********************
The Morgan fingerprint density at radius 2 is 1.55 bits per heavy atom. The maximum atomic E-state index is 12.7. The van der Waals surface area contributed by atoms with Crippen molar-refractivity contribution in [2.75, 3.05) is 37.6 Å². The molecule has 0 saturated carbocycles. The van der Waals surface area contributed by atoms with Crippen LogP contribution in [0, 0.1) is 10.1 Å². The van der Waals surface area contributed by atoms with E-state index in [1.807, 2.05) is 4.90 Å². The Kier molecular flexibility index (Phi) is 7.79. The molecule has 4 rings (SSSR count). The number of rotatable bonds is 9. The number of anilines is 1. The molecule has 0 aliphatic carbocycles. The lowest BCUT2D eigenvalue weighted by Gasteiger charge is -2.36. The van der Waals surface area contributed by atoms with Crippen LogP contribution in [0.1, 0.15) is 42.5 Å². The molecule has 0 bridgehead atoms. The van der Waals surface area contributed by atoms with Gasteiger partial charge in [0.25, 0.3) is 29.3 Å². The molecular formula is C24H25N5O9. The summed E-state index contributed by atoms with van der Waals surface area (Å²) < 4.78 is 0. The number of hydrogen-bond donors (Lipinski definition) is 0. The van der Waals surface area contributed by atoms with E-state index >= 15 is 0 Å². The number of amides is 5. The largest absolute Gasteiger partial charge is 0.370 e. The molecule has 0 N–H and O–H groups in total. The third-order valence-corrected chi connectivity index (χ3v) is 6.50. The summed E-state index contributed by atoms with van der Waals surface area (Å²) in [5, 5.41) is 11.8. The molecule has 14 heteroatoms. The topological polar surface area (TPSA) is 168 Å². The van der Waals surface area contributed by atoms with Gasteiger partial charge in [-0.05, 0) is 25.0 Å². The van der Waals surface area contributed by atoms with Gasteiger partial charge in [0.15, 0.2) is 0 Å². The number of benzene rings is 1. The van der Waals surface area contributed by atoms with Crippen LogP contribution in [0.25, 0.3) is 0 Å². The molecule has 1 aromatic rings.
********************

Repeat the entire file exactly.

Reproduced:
The Morgan fingerprint density at radius 2 is 1.55 bits per heavy atom. The maximum atomic E-state index is 12.7. The van der Waals surface area contributed by atoms with Crippen molar-refractivity contribution in [2.75, 3.05) is 37.6 Å². The molecule has 0 saturated carbocycles. The van der Waals surface area contributed by atoms with Crippen LogP contribution in [0, 0.1) is 10.1 Å². The van der Waals surface area contributed by atoms with E-state index in [1.807, 2.05) is 4.90 Å². The Kier molecular flexibility index (Phi) is 7.79. The molecule has 4 rings (SSSR count). The number of rotatable bonds is 9. The number of anilines is 1. The molecule has 0 aliphatic carbocycles. The lowest BCUT2D eigenvalue weighted by Gasteiger charge is -2.36. The van der Waals surface area contributed by atoms with Crippen LogP contribution in [0.1, 0.15) is 42.5 Å². The molecule has 0 bridgehead atoms. The van der Waals surface area contributed by atoms with Gasteiger partial charge in [0.25, 0.3) is 29.3 Å². The molecular formula is C24H25N5O9. The summed E-state index contributed by atoms with van der Waals surface area (Å²) < 4.78 is 0. The number of hydrogen-bond donors (Lipinski definition) is 0. The van der Waals surface area contributed by atoms with E-state index >= 15 is 0 Å². The number of amides is 5. The largest absolute Gasteiger partial charge is 0.370 e. The molecule has 0 N–H and O–H groups in total. The third-order valence-corrected chi connectivity index (χ3v) is 6.50. The summed E-state index contributed by atoms with van der Waals surface area (Å²) in [5, 5.41) is 11.8. The molecule has 14 heteroatoms. The topological polar surface area (TPSA) is 168 Å². The van der Waals surface area contributed by atoms with Gasteiger partial charge in [-0.05, 0) is 25.0 Å². The van der Waals surface area contributed by atoms with Gasteiger partial charge in [0.15, 0.2) is 0 Å². The number of benzene rings is 1. The van der Waals surface area contributed by atoms with Crippen LogP contribution in [0.25, 0.3) is 0 Å². The molecule has 1 aromatic rings.